Overcoming Mathematics Anxiety in Daily Life
Today is World Maths Day, an event supposed to raise awareness and encourage young people to develop their skills in this area. It’s an admirable endeavour, not least because so many people are quick to admit that they’re no good at maths so anything that can be done to improve maths ability and, most significantly, raise confidence in using maths, has to be a good thing.
Much of the UK press coverage has focused on this very concern – that our numeracy levels our lower than they should be and that, unlike other core subjects such as English, people don’t seem too concerned about admitting their failings in this area. You would be genuinely taken aback to have someone admit to you that they couldn’t read but most people just seem to smile and shrug if someone announces they “can’t do maths”.
It’s a strange situation to be in and one that needs a lot more attention paying to it if we are to genuinely improve the career opportunities and life chances of our young people (or, for that matter, their parents). Being unable to “do maths” just isn’t acceptable in a world where you are confronted at every turn with issues involving the subject. Whether it’s working out your salary, the tax you pay, how much you’re paying in bills, how much credit is left on your phone, your grocery shopping, your insurance premiums, your rent or mortgage rates, the cost of borrowing or the charges your bank applies, everyday life is full of maths-based problems that we need to be able to resolve.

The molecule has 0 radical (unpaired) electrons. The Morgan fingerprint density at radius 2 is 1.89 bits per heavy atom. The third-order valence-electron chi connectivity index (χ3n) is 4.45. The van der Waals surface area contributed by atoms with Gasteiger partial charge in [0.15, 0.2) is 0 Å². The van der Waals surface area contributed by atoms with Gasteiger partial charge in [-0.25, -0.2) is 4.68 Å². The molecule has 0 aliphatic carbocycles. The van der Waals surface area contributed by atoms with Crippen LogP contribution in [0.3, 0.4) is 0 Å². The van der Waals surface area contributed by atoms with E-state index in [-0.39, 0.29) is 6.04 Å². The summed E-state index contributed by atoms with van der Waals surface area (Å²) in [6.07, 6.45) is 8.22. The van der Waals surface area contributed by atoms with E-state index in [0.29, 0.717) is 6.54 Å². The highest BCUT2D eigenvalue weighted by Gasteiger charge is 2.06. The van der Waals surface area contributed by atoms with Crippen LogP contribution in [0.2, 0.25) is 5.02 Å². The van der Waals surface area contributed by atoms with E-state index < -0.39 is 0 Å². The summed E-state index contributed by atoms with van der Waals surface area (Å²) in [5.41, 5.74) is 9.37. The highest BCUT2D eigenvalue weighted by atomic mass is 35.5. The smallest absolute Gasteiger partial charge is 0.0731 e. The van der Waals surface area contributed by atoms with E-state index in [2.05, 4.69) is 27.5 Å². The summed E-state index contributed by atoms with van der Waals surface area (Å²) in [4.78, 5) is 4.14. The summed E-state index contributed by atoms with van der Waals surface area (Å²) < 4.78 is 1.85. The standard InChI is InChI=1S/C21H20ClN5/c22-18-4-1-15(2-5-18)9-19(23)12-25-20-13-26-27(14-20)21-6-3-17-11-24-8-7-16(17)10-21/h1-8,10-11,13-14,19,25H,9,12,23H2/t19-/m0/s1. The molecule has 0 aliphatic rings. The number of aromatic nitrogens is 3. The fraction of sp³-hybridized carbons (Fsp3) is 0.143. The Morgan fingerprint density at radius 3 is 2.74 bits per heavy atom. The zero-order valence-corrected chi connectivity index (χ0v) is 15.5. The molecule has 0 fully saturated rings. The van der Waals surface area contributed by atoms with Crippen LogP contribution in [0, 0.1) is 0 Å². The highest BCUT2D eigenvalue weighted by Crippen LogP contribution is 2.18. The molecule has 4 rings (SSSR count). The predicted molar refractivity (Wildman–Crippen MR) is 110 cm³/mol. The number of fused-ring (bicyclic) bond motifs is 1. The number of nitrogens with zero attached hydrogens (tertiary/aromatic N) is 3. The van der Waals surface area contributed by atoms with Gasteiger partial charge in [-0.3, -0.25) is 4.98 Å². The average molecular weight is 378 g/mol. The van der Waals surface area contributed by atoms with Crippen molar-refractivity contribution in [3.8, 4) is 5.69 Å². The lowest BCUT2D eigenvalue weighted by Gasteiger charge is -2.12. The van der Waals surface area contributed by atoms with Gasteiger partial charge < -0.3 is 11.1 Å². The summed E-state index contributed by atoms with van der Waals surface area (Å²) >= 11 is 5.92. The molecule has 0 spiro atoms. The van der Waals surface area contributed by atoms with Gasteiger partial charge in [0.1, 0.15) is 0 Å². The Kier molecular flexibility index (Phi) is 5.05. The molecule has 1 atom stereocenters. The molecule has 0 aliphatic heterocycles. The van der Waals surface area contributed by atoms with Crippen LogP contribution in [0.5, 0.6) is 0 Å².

Over the last four years, we’ve been delivering KeeptheCash!, our programme of financial literacy and life skills educations in schools across the UK and the Republic of Ireland, so we’ve seen at first hand the attitudes and abilities of young people from across the social spectrum. What has surprised us is that it’s the attitude, rather than the ability, that seems to be the key issue.
We took the decision to make our maths teaching entirely functional – there are no abstract sums involved, everything is based upon calculations and situations you’ll encounter in real life – and what we see is young people coping admirably with that. They get stuck into calculating interest payments or planning debt repayments against their income.
However, they don’t do it without a fuss. We get all the usual comments about “I don’t understand, I’m no good at maths” yet, with minimal explanation on our part, they’re still able to pick things up and get calculating with the best of them. It seems that the negative attitude to maths prevails even when they’re actually doing well in the subject.
It’s obviously no easy task to change attitudes to a subject, particularly when they’re ingrained across generations, but part of the approach has to be the focus on functional maths for everyday use and removing the fear that surrounds it. We were delighted when the then Department for Education Regional Adviser for Mathematics, John Lee, came along to see our programme in action and declared it “the best thing I’ve seen for improving functional maths skills”, not least because of his thirty years’ experience of teaching and leading the subject.
We’d always believed that exposure to real-life situations was the key to engaging students but to get the recognition that it was also proving effective in raising skill levels was everything we were aiming for. If we really want our young people to succeed in life, we need to remove the barriers that lie in their way. The attitude to maths is just one of many but if events like World Maths Day can help to do that, then we should be doing much more of that. World Maths Month anyone?